vendredi 29 mai 2015

Qualculating overflows.

Prof. Bourbaki, Cycle of framing & overflowing, 2015 (derived from Callon, 2002)
However big they may be, data never fully cover the world they refer to. Reality will always overflow (or escape) the web of references that are supposed to account for it (Latour, 1999a). Here we reach a second taboo of scientific overflow management. As we already saw with Fellman and Popp, the first taboo is the impossibility of embracing everything. The second taboo is the symmetric counterpart of the first: if analysts are unable to welcome all data and are yet obliged to pretend that they do (first taboo), the data they have are often not enough to support the results fully, yet they must present them as such. Historians cannot bu present their work in terms of official science, as a body of knowledge stemming from rigorous methods and objective data, for instance. Yet they know perfectly well that it is possible to reach that objective only by implementing an amazing practice of literary creation. Historians' accounts largely consist of filling the overflowing gaps of missing data with words, linking the available facts with appropriate guesses, writing a coherent and continuous story from erratic and discrete traces, discovering the flow of past events through narrative and creative inventions (second taboo). In other words and as far as overflow management is concerned, the scientific and the literary, the real and the imaginary, the calculative and the qualitative go hand in hand. One cannot account for the flood of things without appropriate 'qualculation' procedures: procedures which combine numbers and words, or replace statistical figures with rhetorical ones when the former are missing (Cochoy, 2008). Several contributions to this book brilliantly illustrate the pervasiveness of this scheme: the talent of smart accountants is not limited to computing skills, but extends to and rests upon a virtuous ability to embed numbers with proper notions and stories of mergers, tariff reserves and budget expenditures (Czarniawska, Donatella and Solli); even the traders of financial markets that everyone acknowledges as the wizards of pure economic calculation are also frenetic storytellers. As Tarim demonstrates, markets professionals do not calculate; they 'formulate' the economy. Formulation is really the right word (Callon, 2013); it brings together the formulas (the famous Black and Scholes equation performed on derivative markets; MacKenzie and Millo, 2003), the forms (in which numbers are recorded) and the narrative 'formulations', without which the formulas could have no performative effects. Last but not least, the urban planners of Tapiola frame and reinvent city overflows at the same time, showing us how the cold analytics of modern technocracy can be combined with poetic dreams of pure Utopia (Pantzar).

Franck Cochoy, Afterword: overflows as boundary events between organizations and markets in Barbara Czarniawska & Orvar Löfgren (eds.), Coping with Excess, How Organizations, Communities and Individuals Manage Overflows, Edward Elgar, 2013, p.275-276.

vendredi 22 mai 2015

Public Works.

Janet Abbate, Arpanet in 1971, 1999.

Public works historians Stanley K. Schultz and Clay McShane offer a useful departure point and baseline overview of public works projects and administration in America: "Twentieth-century economic and political administration emphasized several characteristics, including centralized permanent bureaucracy staffed by skilled experts, and a commitment to long-range, comprehensive planning". To this we might add that projects sponsored by such administrations were highly technical, specialized by discipline, economically driven, and discretely bounded. Yet this description is incomplete. In truth, the development of public works projects in the United States during the nineteenth and twentieth centuries was much more diversified and finely grained. Public works evolved from publicly initiated social reforms to multidimensional mega-projects to dispersed, networked initiatives that took on new technical as well as organizational challenges such as research and development, fundraising, and mitigation. Contemporary public works initiatives are caught up in a web of social, logistical, economic and environmental forces with local and global import.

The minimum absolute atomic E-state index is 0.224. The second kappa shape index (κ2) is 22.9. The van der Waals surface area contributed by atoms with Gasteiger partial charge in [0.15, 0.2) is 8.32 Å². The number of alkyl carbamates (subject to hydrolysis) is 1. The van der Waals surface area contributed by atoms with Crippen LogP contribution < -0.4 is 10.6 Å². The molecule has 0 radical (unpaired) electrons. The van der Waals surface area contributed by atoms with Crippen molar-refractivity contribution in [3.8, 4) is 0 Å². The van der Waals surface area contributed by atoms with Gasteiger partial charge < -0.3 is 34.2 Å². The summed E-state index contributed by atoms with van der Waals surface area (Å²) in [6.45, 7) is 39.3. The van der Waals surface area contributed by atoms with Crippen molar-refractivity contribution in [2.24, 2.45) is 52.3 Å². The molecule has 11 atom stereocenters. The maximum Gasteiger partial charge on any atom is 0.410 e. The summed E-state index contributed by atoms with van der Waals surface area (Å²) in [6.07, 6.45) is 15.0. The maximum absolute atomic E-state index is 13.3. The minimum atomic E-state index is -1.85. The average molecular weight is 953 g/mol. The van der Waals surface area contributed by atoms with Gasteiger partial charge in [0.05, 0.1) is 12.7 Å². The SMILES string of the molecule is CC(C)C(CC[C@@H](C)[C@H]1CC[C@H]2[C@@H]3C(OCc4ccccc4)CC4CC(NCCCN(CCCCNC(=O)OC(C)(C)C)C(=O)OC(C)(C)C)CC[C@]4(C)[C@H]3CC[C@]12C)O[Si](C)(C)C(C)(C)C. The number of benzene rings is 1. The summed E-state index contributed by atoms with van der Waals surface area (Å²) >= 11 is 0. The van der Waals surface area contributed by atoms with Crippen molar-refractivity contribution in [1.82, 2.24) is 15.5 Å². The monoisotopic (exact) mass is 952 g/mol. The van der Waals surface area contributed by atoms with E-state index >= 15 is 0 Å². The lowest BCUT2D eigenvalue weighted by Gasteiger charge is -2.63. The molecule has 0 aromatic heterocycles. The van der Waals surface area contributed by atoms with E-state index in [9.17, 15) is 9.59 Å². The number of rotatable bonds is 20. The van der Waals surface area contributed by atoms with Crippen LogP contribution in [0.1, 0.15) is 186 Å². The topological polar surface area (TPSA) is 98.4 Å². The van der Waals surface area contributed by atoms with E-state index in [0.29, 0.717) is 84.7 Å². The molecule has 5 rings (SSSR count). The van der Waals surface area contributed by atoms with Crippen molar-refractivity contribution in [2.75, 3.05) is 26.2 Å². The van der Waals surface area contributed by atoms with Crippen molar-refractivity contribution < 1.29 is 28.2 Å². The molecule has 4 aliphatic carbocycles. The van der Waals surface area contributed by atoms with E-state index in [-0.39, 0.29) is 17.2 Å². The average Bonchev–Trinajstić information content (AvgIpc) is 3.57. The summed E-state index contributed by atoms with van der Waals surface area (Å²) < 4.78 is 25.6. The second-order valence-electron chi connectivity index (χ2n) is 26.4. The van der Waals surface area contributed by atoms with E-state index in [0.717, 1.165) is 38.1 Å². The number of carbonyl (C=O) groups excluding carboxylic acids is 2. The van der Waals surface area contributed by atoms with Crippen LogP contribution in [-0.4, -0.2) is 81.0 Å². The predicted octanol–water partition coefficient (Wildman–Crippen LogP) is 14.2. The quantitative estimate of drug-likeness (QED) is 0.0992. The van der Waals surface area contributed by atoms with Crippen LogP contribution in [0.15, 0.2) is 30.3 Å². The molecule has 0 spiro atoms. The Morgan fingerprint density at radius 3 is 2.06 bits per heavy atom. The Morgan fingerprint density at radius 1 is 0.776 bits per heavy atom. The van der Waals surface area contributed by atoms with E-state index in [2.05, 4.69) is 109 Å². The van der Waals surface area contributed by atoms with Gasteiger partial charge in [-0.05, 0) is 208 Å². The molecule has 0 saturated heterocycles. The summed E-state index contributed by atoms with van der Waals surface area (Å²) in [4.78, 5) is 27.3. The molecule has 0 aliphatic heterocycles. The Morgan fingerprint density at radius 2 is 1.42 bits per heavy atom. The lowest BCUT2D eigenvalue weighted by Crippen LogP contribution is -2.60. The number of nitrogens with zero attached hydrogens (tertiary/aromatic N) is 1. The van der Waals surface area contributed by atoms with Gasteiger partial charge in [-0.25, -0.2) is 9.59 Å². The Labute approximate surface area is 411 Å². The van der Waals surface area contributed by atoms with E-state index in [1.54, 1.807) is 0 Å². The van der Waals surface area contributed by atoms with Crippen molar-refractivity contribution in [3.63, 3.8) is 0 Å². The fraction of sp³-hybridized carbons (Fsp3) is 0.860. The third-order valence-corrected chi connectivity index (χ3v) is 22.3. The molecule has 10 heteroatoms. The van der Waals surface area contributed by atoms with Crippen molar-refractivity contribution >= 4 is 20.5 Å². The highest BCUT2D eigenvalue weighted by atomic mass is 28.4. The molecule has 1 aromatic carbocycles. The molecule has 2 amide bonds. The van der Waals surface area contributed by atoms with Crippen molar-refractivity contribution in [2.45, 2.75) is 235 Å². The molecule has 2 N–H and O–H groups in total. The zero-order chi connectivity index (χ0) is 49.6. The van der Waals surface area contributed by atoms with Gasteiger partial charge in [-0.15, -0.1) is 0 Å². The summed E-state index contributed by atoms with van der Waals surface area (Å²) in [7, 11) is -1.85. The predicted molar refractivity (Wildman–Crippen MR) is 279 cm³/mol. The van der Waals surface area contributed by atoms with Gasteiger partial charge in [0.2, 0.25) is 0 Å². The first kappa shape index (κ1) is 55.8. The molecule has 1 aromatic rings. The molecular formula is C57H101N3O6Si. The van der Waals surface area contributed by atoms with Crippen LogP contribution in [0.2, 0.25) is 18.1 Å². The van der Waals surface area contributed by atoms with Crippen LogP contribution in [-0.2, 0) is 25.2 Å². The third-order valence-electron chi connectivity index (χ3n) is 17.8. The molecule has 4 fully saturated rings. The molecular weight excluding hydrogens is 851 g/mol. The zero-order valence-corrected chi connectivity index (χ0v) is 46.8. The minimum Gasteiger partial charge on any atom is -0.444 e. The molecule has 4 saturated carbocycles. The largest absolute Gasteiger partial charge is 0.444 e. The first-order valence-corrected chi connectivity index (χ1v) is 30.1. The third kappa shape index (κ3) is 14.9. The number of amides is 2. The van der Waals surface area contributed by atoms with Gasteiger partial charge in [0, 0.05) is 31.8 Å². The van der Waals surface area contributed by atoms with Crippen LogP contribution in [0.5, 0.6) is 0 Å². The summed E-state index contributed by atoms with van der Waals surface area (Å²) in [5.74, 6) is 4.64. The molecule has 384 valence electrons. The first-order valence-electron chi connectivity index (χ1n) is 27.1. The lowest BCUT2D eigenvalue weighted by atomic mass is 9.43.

A radical departure from public works projects directed by a centralized, hierarchical authority, the ARPANET - the predecessor of the current internet - established a new, networked model for project development. In doing so, it manifested a broader series of mid-to-late-twentieth-century trends in global economic and political arenas toward decentralization and privatization. For instance, the developers of the ARPANET took on new roles and were responsible for project organization and management, research and development, design and engineering, and implementation and maintenance. Project management itself was dispersed and diversified; the ARPANET was created by an evolving coalition of networked entities - some govermental (such as ARPA / Advanced Physical Laboratory), others academic/institutional (such as MIT, UCLE, Stanford, UC Berkeley, and Dartmouth), and still others private/corporate (Bolt Beranek and Newman, Honeywell, and IBM). Hierarchical, single-entity organizations had given way to dispersed matrices of public, private, corporate, institutional, and academic entities; multiple voices, both "official" and traditionally underrepresented, were heard and integrated. Even the individuals at work on the network moved from one organization to another, reflecting in organizational structure and personal mobility the new methodologies and mechanics of project development and information exchange.